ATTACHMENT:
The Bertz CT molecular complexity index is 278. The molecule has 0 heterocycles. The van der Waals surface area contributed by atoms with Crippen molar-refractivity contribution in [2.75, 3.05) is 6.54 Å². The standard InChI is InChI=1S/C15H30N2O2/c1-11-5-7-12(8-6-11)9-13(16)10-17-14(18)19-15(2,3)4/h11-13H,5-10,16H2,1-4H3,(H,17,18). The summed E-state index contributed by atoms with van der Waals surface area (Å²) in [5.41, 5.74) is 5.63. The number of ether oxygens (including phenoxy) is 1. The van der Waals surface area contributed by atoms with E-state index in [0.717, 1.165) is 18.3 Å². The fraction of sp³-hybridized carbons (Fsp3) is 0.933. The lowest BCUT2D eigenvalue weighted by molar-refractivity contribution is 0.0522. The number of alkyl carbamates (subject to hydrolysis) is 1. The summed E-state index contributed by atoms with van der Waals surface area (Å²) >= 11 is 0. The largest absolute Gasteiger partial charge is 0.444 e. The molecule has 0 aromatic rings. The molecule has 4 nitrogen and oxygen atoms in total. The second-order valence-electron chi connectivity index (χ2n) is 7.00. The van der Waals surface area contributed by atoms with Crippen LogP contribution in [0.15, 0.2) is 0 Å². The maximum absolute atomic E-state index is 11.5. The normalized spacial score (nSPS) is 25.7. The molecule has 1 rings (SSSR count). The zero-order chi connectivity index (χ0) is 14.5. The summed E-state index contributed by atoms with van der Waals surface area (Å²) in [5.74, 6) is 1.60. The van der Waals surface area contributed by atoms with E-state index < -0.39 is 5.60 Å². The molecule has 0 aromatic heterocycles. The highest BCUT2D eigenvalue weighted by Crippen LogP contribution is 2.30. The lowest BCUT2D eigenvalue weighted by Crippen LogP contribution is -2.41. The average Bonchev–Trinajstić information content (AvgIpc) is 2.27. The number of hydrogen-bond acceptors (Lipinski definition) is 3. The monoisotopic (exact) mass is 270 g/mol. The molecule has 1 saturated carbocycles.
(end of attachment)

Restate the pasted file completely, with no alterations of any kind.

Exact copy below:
The Bertz CT molecular complexity index is 278. The molecule has 0 heterocycles. The van der Waals surface area contributed by atoms with Crippen molar-refractivity contribution in [2.75, 3.05) is 6.54 Å². The standard InChI is InChI=1S/C15H30N2O2/c1-11-5-7-12(8-6-11)9-13(16)10-17-14(18)19-15(2,3)4/h11-13H,5-10,16H2,1-4H3,(H,17,18). The summed E-state index contributed by atoms with van der Waals surface area (Å²) in [5.41, 5.74) is 5.63. The number of ether oxygens (including phenoxy) is 1. The van der Waals surface area contributed by atoms with E-state index in [0.717, 1.165) is 18.3 Å². The fraction of sp³-hybridized carbons (Fsp3) is 0.933. The lowest BCUT2D eigenvalue weighted by molar-refractivity contribution is 0.0522. The number of alkyl carbamates (subject to hydrolysis) is 1. The summed E-state index contributed by atoms with van der Waals surface area (Å²) >= 11 is 0. The largest absolute Gasteiger partial charge is 0.444 e. The molecule has 0 aromatic rings. The molecule has 4 nitrogen and oxygen atoms in total. The second-order valence-electron chi connectivity index (χ2n) is 7.00. The van der Waals surface area contributed by atoms with Crippen LogP contribution in [0.15, 0.2) is 0 Å². The maximum absolute atomic E-state index is 11.5. The normalized spacial score (nSPS) is 25.7. The molecule has 1 rings (SSSR count). The zero-order chi connectivity index (χ0) is 14.5. The summed E-state index contributed by atoms with van der Waals surface area (Å²) in [5.74, 6) is 1.60. The van der Waals surface area contributed by atoms with E-state index < -0.39 is 5.60 Å². The molecule has 0 aromatic heterocycles. The highest BCUT2D eigenvalue weighted by Crippen LogP contribution is 2.30. The lowest BCUT2D eigenvalue weighted by Crippen LogP contribution is -2.41. The average Bonchev–Trinajstić information content (AvgIpc) is 2.27. The number of hydrogen-bond acceptors (Lipinski definition) is 3. The monoisotopic (exact) mass is 270 g/mol. The molecule has 1 saturated carbocycles.